Do you remember the Independent Payment Advisory Board (IPAB)? It is what Sarah Palin famously called “death panels.” It is necessary for not only making more affordable Medicare and Medicaid, but all healthcare in the United States. Of course, conservatives hate it. They wouldn’t have hated it, had McCain been crowned president and the ACA been a Republican law. But it wasn’t and so the reason they claim to hate it is that it limits care. In fact, it does not. What’s more, these people who are oh so concerned that we won’t spend millions of dollars keeping brainless babies alive are not at all concerned about the 50 million Americans without health insurance.
The IPAB has come up recently because the House said it is going to stop the current law that states that the IPAB should be fast tracked. (Strangely, the vote was supposed to take place on Thursday, but I haven’t been able to find any information indicating that the vote took place.) What this means is that the Republicans are trying to kill healthcare cost containment. They claim that this is in the name of of providing “Freedom!” But of course, it is the opposite.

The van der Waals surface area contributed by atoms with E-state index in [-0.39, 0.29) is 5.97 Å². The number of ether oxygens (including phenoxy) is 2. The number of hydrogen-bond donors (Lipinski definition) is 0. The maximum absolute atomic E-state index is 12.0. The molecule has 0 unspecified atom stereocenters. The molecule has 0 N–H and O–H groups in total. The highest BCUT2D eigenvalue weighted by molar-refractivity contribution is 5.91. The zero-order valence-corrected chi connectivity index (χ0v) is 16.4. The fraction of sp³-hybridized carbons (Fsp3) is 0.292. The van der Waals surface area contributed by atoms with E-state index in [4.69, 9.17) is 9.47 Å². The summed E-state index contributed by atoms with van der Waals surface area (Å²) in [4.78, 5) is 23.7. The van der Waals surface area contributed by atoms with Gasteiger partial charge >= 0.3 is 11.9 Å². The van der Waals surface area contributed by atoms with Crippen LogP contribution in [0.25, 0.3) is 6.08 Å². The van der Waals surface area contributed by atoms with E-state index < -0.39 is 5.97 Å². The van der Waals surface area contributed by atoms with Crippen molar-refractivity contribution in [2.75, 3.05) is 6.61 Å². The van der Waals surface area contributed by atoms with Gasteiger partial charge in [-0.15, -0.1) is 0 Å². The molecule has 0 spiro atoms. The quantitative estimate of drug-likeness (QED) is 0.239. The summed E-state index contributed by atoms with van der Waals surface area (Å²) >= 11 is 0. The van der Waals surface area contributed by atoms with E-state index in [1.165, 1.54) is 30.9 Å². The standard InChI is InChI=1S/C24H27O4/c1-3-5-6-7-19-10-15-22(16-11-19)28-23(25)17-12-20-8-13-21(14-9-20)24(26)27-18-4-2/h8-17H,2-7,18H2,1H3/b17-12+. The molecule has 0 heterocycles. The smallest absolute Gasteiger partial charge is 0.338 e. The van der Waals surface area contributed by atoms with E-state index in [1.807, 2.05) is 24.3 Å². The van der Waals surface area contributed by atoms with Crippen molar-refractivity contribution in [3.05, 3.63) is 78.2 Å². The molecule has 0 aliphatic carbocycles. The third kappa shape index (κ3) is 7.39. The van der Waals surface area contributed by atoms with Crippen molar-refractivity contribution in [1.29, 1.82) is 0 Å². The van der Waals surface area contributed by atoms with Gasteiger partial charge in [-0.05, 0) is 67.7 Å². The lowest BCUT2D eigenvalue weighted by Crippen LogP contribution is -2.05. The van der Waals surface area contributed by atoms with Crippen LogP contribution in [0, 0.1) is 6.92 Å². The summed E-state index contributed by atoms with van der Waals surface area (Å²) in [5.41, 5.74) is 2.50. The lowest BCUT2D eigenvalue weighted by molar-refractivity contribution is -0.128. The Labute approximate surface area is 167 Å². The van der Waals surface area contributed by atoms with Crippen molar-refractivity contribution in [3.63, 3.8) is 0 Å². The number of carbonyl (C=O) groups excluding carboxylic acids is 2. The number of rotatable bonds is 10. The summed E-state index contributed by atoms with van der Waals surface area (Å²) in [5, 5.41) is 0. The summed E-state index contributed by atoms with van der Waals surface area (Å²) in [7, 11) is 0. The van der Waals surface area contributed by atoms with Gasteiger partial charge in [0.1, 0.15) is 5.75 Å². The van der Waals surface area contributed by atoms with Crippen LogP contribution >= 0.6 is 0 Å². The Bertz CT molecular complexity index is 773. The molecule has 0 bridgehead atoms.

Ed Kilgore at the Political Animal blog write, House GOPers Fighting for Your Medicare. He notes what really should be the top story on all cable news shows: “Republicans are only interested in health care cost containment measures or ‘entitlement reform’ if it comes at the expense of beneficiaries.” This very nicely gets the the bottom of this issue.
Conservatives want to kill Medicare and Medicaid. Any proposal they make means to do that. When Romney promised to put $700 billion back into Medicare, he didn’t only do it to try to make Obama look bad. He also did it because it made the program less solvent. It is all part the “starve the beast” strategy of the Republicans. I really don’t think that you can understate just how evil the Republican Party is at its core. They are good at dressing up their ideology in pretty words like “liberty” and “strength.” But if they turned American into their ideal, it would be a dystopia that no Americans would recognize.